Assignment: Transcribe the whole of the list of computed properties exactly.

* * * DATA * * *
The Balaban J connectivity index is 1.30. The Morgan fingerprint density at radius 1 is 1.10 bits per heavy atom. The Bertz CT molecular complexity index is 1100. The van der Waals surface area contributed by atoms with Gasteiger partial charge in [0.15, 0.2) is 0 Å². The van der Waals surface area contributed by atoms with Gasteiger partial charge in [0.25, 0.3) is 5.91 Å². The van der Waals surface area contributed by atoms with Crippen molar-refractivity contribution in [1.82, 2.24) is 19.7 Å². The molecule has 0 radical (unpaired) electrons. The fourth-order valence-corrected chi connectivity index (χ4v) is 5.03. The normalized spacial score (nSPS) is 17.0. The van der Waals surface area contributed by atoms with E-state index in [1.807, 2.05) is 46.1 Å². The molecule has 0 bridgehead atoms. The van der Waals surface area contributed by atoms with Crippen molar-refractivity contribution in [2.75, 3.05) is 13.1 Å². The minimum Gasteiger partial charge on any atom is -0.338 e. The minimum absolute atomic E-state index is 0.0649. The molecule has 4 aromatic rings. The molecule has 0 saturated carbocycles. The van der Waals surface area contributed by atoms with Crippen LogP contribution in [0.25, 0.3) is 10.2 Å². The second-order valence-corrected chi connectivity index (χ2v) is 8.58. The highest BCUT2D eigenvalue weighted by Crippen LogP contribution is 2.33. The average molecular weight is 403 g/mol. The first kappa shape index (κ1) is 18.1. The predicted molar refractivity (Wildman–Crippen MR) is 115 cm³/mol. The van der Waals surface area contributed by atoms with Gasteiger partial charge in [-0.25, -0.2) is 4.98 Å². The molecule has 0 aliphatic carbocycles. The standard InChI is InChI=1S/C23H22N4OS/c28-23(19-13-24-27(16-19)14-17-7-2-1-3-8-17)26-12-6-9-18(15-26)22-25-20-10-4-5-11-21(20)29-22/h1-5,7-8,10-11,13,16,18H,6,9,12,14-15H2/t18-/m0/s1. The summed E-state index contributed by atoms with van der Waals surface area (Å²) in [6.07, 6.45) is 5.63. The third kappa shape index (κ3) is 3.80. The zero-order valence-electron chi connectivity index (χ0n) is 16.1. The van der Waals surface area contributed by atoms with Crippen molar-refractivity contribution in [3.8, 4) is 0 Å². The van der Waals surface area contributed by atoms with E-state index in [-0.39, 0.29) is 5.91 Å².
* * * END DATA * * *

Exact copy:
The Balaban J connectivity index is 1.30. The Morgan fingerprint density at radius 1 is 1.10 bits per heavy atom. The Bertz CT molecular complexity index is 1100. The van der Waals surface area contributed by atoms with Gasteiger partial charge in [0.15, 0.2) is 0 Å². The van der Waals surface area contributed by atoms with Gasteiger partial charge in [0.25, 0.3) is 5.91 Å². The van der Waals surface area contributed by atoms with Crippen molar-refractivity contribution in [1.82, 2.24) is 19.7 Å². The molecule has 0 radical (unpaired) electrons. The fourth-order valence-corrected chi connectivity index (χ4v) is 5.03. The normalized spacial score (nSPS) is 17.0. The van der Waals surface area contributed by atoms with E-state index in [1.807, 2.05) is 46.1 Å². The molecule has 0 bridgehead atoms. The van der Waals surface area contributed by atoms with Crippen molar-refractivity contribution in [2.75, 3.05) is 13.1 Å². The minimum Gasteiger partial charge on any atom is -0.338 e. The minimum absolute atomic E-state index is 0.0649. The molecule has 4 aromatic rings. The molecule has 0 saturated carbocycles. The van der Waals surface area contributed by atoms with Crippen LogP contribution in [0.25, 0.3) is 10.2 Å². The second-order valence-corrected chi connectivity index (χ2v) is 8.58. The highest BCUT2D eigenvalue weighted by Crippen LogP contribution is 2.33. The average molecular weight is 403 g/mol. The first kappa shape index (κ1) is 18.1. The predicted molar refractivity (Wildman–Crippen MR) is 115 cm³/mol. The van der Waals surface area contributed by atoms with Gasteiger partial charge in [-0.25, -0.2) is 4.98 Å². The molecule has 0 aliphatic carbocycles. The standard InChI is InChI=1S/C23H22N4OS/c28-23(19-13-24-27(16-19)14-17-7-2-1-3-8-17)26-12-6-9-18(15-26)22-25-20-10-4-5-11-21(20)29-22/h1-5,7-8,10-11,13,16,18H,6,9,12,14-15H2/t18-/m0/s1. The summed E-state index contributed by atoms with van der Waals surface area (Å²) in [6.07, 6.45) is 5.63. The third kappa shape index (κ3) is 3.80. The zero-order valence-electron chi connectivity index (χ0n) is 16.1. The van der Waals surface area contributed by atoms with Crippen molar-refractivity contribution in [3.8, 4) is 0 Å². The van der Waals surface area contributed by atoms with E-state index in [-0.39, 0.29) is 5.91 Å².